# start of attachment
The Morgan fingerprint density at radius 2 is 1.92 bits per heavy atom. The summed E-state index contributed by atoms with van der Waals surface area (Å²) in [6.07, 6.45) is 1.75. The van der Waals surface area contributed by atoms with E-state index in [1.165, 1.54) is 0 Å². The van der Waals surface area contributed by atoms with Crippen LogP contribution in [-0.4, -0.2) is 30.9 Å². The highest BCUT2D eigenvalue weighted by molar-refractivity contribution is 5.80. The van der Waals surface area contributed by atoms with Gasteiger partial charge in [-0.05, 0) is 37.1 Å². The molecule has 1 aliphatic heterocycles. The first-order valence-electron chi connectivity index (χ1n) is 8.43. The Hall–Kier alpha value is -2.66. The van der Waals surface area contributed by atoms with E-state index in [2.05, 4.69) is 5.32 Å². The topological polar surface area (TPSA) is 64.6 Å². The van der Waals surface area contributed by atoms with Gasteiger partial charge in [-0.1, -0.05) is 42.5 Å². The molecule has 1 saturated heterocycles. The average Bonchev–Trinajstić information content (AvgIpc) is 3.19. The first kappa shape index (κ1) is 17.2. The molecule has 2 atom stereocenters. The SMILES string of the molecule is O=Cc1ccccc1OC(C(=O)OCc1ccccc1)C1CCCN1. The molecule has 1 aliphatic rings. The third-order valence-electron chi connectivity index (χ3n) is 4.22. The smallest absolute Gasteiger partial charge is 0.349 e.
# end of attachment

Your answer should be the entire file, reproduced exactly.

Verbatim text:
The Morgan fingerprint density at radius 2 is 1.92 bits per heavy atom. The summed E-state index contributed by atoms with van der Waals surface area (Å²) in [6.07, 6.45) is 1.75. The van der Waals surface area contributed by atoms with E-state index in [1.165, 1.54) is 0 Å². The van der Waals surface area contributed by atoms with Crippen LogP contribution in [-0.4, -0.2) is 30.9 Å². The highest BCUT2D eigenvalue weighted by molar-refractivity contribution is 5.80. The van der Waals surface area contributed by atoms with Gasteiger partial charge in [-0.05, 0) is 37.1 Å². The molecule has 1 aliphatic heterocycles. The first-order valence-electron chi connectivity index (χ1n) is 8.43. The Hall–Kier alpha value is -2.66. The van der Waals surface area contributed by atoms with E-state index in [2.05, 4.69) is 5.32 Å². The topological polar surface area (TPSA) is 64.6 Å². The van der Waals surface area contributed by atoms with Gasteiger partial charge in [-0.1, -0.05) is 42.5 Å². The molecule has 1 saturated heterocycles. The average Bonchev–Trinajstić information content (AvgIpc) is 3.19. The first kappa shape index (κ1) is 17.2. The molecule has 2 atom stereocenters. The SMILES string of the molecule is O=Cc1ccccc1OC(C(=O)OCc1ccccc1)C1CCCN1. The molecule has 1 aliphatic rings. The third-order valence-electron chi connectivity index (χ3n) is 4.22. The smallest absolute Gasteiger partial charge is 0.349 e.